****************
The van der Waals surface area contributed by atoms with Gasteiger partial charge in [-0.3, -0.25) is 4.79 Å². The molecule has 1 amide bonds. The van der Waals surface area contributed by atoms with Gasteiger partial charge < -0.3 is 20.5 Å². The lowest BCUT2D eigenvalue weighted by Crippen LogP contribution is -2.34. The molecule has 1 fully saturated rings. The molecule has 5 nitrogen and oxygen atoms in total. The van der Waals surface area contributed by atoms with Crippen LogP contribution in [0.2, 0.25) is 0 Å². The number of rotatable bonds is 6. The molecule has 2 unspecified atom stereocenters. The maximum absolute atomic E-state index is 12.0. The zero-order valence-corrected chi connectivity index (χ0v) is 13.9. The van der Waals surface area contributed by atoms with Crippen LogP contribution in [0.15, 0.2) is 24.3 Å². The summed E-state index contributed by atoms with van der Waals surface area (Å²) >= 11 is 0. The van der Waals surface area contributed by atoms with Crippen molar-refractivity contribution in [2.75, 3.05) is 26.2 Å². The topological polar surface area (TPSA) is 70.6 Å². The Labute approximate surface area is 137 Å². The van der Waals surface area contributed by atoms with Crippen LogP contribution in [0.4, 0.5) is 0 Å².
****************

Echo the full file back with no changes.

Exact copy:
The van der Waals surface area contributed by atoms with Gasteiger partial charge in [-0.3, -0.25) is 4.79 Å². The molecule has 1 amide bonds. The van der Waals surface area contributed by atoms with Gasteiger partial charge < -0.3 is 20.5 Å². The lowest BCUT2D eigenvalue weighted by Crippen LogP contribution is -2.34. The molecule has 1 fully saturated rings. The molecule has 5 nitrogen and oxygen atoms in total. The van der Waals surface area contributed by atoms with Crippen LogP contribution in [0.2, 0.25) is 0 Å². The number of rotatable bonds is 6. The molecule has 2 unspecified atom stereocenters. The maximum absolute atomic E-state index is 12.0. The zero-order valence-corrected chi connectivity index (χ0v) is 13.9. The van der Waals surface area contributed by atoms with Crippen LogP contribution in [0.15, 0.2) is 24.3 Å². The summed E-state index contributed by atoms with van der Waals surface area (Å²) >= 11 is 0. The van der Waals surface area contributed by atoms with Crippen molar-refractivity contribution in [2.75, 3.05) is 26.2 Å². The topological polar surface area (TPSA) is 70.6 Å². The Labute approximate surface area is 137 Å². The van der Waals surface area contributed by atoms with Crippen LogP contribution in [0.4, 0.5) is 0 Å².